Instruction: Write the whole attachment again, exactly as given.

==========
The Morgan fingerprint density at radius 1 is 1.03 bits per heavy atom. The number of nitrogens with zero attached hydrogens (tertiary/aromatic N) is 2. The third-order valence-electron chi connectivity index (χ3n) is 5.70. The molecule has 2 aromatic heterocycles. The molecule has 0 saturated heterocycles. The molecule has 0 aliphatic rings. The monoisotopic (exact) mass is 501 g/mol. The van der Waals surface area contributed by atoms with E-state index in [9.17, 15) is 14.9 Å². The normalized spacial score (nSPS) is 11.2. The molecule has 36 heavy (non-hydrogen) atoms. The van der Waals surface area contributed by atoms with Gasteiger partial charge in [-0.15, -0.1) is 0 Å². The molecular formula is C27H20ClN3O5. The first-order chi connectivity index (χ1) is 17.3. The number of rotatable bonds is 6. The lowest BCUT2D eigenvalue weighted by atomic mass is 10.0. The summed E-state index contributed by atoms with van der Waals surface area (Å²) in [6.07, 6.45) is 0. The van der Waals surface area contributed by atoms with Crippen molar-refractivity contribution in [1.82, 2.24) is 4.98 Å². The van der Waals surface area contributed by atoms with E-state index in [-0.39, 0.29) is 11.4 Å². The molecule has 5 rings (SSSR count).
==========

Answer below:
The Morgan fingerprint density at radius 1 is 1.03 bits per heavy atom. The number of nitrogens with zero attached hydrogens (tertiary/aromatic N) is 2. The third-order valence-electron chi connectivity index (χ3n) is 5.70. The molecule has 2 aromatic heterocycles. The molecule has 0 saturated heterocycles. The molecule has 0 aliphatic rings. The monoisotopic (exact) mass is 501 g/mol. The van der Waals surface area contributed by atoms with E-state index in [9.17, 15) is 14.9 Å². The normalized spacial score (nSPS) is 11.2. The molecule has 36 heavy (non-hydrogen) atoms. The van der Waals surface area contributed by atoms with Gasteiger partial charge in [-0.15, -0.1) is 0 Å². The molecular formula is C27H20ClN3O5. The first-order chi connectivity index (χ1) is 17.3. The number of rotatable bonds is 6. The lowest BCUT2D eigenvalue weighted by atomic mass is 10.0. The summed E-state index contributed by atoms with van der Waals surface area (Å²) in [6.07, 6.45) is 0. The van der Waals surface area contributed by atoms with Crippen molar-refractivity contribution in [1.82, 2.24) is 4.98 Å². The van der Waals surface area contributed by atoms with E-state index in [-0.39, 0.29) is 11.4 Å². The molecule has 5 rings (SSSR count).